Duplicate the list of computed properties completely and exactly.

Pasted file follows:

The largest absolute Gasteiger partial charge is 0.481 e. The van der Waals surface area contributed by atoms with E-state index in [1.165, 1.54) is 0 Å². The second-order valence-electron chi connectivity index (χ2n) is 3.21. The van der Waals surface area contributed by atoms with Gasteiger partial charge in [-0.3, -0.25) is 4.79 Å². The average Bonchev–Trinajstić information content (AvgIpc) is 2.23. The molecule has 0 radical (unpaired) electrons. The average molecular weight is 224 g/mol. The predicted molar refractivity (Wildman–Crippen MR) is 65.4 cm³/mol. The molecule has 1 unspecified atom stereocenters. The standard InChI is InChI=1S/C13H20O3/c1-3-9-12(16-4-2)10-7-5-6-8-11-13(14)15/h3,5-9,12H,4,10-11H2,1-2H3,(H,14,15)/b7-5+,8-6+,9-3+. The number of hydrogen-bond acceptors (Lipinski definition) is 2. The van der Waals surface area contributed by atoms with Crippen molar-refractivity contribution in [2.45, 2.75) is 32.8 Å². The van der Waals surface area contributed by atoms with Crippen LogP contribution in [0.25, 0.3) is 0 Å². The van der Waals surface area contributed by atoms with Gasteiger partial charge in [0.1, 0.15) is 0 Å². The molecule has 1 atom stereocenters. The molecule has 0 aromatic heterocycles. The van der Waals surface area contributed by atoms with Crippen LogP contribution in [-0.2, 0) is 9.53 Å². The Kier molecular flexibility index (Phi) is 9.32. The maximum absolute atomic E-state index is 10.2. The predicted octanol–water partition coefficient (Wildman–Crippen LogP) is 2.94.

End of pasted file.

The largest absolute Gasteiger partial charge is 0.481 e. The van der Waals surface area contributed by atoms with E-state index in [1.165, 1.54) is 0 Å². The second-order valence-electron chi connectivity index (χ2n) is 3.21. The van der Waals surface area contributed by atoms with Gasteiger partial charge in [-0.3, -0.25) is 4.79 Å². The average Bonchev–Trinajstić information content (AvgIpc) is 2.23. The molecule has 0 radical (unpaired) electrons. The average molecular weight is 224 g/mol. The predicted molar refractivity (Wildman–Crippen MR) is 65.4 cm³/mol. The molecule has 1 unspecified atom stereocenters. The standard InChI is InChI=1S/C13H20O3/c1-3-9-12(16-4-2)10-7-5-6-8-11-13(14)15/h3,5-9,12H,4,10-11H2,1-2H3,(H,14,15)/b7-5+,8-6+,9-3+. The number of hydrogen-bond acceptors (Lipinski definition) is 2. The van der Waals surface area contributed by atoms with Crippen molar-refractivity contribution in [2.45, 2.75) is 32.8 Å². The van der Waals surface area contributed by atoms with Crippen LogP contribution in [0.25, 0.3) is 0 Å². The van der Waals surface area contributed by atoms with Gasteiger partial charge in [0.1, 0.15) is 0 Å². The molecule has 1 atom stereocenters. The molecule has 0 aromatic heterocycles. The van der Waals surface area contributed by atoms with Crippen LogP contribution in [-0.2, 0) is 9.53 Å². The Kier molecular flexibility index (Phi) is 9.32. The maximum absolute atomic E-state index is 10.2. The predicted octanol–water partition coefficient (Wildman–Crippen LogP) is 2.94.